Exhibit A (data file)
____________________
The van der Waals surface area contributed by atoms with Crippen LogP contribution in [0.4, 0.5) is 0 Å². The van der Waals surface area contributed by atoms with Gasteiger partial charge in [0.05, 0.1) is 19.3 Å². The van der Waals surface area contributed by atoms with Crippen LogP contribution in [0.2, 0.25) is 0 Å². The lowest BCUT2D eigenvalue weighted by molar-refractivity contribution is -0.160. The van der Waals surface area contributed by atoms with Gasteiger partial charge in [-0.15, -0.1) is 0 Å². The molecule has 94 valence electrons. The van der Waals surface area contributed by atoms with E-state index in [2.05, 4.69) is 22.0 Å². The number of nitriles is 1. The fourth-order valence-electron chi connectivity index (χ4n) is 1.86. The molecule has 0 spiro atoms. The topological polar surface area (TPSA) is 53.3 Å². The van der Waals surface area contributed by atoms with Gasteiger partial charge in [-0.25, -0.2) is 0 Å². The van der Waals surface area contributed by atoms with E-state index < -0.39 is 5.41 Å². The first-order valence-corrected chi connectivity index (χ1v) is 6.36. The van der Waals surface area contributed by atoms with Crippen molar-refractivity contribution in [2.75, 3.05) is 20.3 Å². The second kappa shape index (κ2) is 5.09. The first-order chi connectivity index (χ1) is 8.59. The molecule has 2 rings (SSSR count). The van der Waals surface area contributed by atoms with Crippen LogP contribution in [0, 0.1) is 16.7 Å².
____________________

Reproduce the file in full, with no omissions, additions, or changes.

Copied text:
The van der Waals surface area contributed by atoms with Crippen LogP contribution in [0.4, 0.5) is 0 Å². The van der Waals surface area contributed by atoms with Gasteiger partial charge in [0.05, 0.1) is 19.3 Å². The van der Waals surface area contributed by atoms with Crippen LogP contribution in [0.2, 0.25) is 0 Å². The lowest BCUT2D eigenvalue weighted by molar-refractivity contribution is -0.160. The van der Waals surface area contributed by atoms with Gasteiger partial charge in [-0.15, -0.1) is 0 Å². The molecule has 94 valence electrons. The van der Waals surface area contributed by atoms with E-state index in [2.05, 4.69) is 22.0 Å². The number of nitriles is 1. The fourth-order valence-electron chi connectivity index (χ4n) is 1.86. The molecule has 0 spiro atoms. The topological polar surface area (TPSA) is 53.3 Å². The van der Waals surface area contributed by atoms with Gasteiger partial charge in [-0.25, -0.2) is 0 Å². The van der Waals surface area contributed by atoms with E-state index < -0.39 is 5.41 Å². The first-order valence-corrected chi connectivity index (χ1v) is 6.36. The van der Waals surface area contributed by atoms with Crippen molar-refractivity contribution in [2.75, 3.05) is 20.3 Å². The second kappa shape index (κ2) is 5.09. The first-order chi connectivity index (χ1) is 8.59. The molecule has 2 rings (SSSR count). The van der Waals surface area contributed by atoms with Crippen LogP contribution in [0, 0.1) is 16.7 Å².